A digital future projected
07/23/2011 8:14 AM
07/23/2011 8:14 AM
Next week, the blinding glow of Augusta Theatre's old projectors will flicker out to keep up with the film industry's push toward the digital age.
Behind the heavy oak doors, the fully restored historic theater still boasts its 1949 decor. But the theater will be upgraded with a new digital movie projector Aug. 1, shutting down the two 35 millimeter film projectors it has used for decades.
The change comes because the film industry is releasing movies mostly by digital means, said DeAnn Triboulet, executive director of the Augusta Arts Council. The council owns and operates the theater, which seats 500.
"I don't have a problem with the digital coming," she said, because the picture and sound will be better.
"But... you are going to see places like this close because they cannot come up with the $80,000."
That's what the new projector costs — $10,000 more than David and Aline Bisagno paid for the building before converting it into the theater in 1935.
The Augusta Arts Council still needs to raise $33,000 within the next few weeks to avoid taking out a loan to pay for the upgrade, Triboulet said.
"We're just hoping the money comes through, or we are going to be in a bind," she said.
When the Augusta Theatre opened, more than 15,000 theaters were operating in the United States, said Richard Sklenar, executive director of the Theatre Historical Society of America. Today, about 300 historic theaters, including Augusta's, are still open, he said.
"Frequently, they got knocked down and just became parking lots," said Sklenar, who visited the Augusta Theatre in 2004. "Some were recycled and reused for other purposes."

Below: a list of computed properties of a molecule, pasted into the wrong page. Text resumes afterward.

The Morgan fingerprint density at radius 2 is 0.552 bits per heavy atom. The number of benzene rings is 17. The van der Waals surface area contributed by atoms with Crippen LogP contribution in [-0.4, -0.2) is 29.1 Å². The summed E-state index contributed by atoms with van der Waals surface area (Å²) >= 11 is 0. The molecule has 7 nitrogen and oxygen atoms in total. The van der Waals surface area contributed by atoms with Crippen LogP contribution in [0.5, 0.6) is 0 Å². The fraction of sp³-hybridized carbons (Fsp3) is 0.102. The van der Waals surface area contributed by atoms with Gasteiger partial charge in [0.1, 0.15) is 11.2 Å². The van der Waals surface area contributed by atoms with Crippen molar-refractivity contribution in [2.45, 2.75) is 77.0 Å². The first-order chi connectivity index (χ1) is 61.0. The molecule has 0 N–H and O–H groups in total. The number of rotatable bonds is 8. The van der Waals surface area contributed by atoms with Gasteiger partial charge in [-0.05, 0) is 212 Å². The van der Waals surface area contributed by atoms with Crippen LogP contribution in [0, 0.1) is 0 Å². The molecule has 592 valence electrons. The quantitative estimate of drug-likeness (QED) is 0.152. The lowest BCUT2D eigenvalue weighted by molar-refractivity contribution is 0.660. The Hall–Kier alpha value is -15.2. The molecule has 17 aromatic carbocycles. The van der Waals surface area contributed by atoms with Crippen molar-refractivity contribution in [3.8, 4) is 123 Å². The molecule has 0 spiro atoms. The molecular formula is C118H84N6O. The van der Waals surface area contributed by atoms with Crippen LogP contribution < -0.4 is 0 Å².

The Augusta Theatre was closed for four years after its original owner tried to sell the building in 1985. The Augusta Arts Council bought the theater in 1989.
"The building was sitting here, and they were going to start selling the neon and the murals and the seats," Triboulet said.
"We just couldn't see it destroyed. It's a beautiful piece of art."
An extensive one-year renovation of the building, costing more than $330,000, started in 2006. The interior of the theater is restored to its 1949 look, complete with murals, art deco detailing and carpet that was remilled to match the original.
The digital upgrade is one more change needed to keep the theater open, faced with the gradual phasing out of 35 mm film by the movie industry.
"By 2013, you won't be able to get any," Sklenar said.
Triboulet said on occasion the theater will still use the old projectors. She is planning to show the 1925 silent film version of "The Phantom of the Opera" in October. Another silent film is scheduled for February.
"I'm just not doing a silent movie on a DVD," Triboulet said.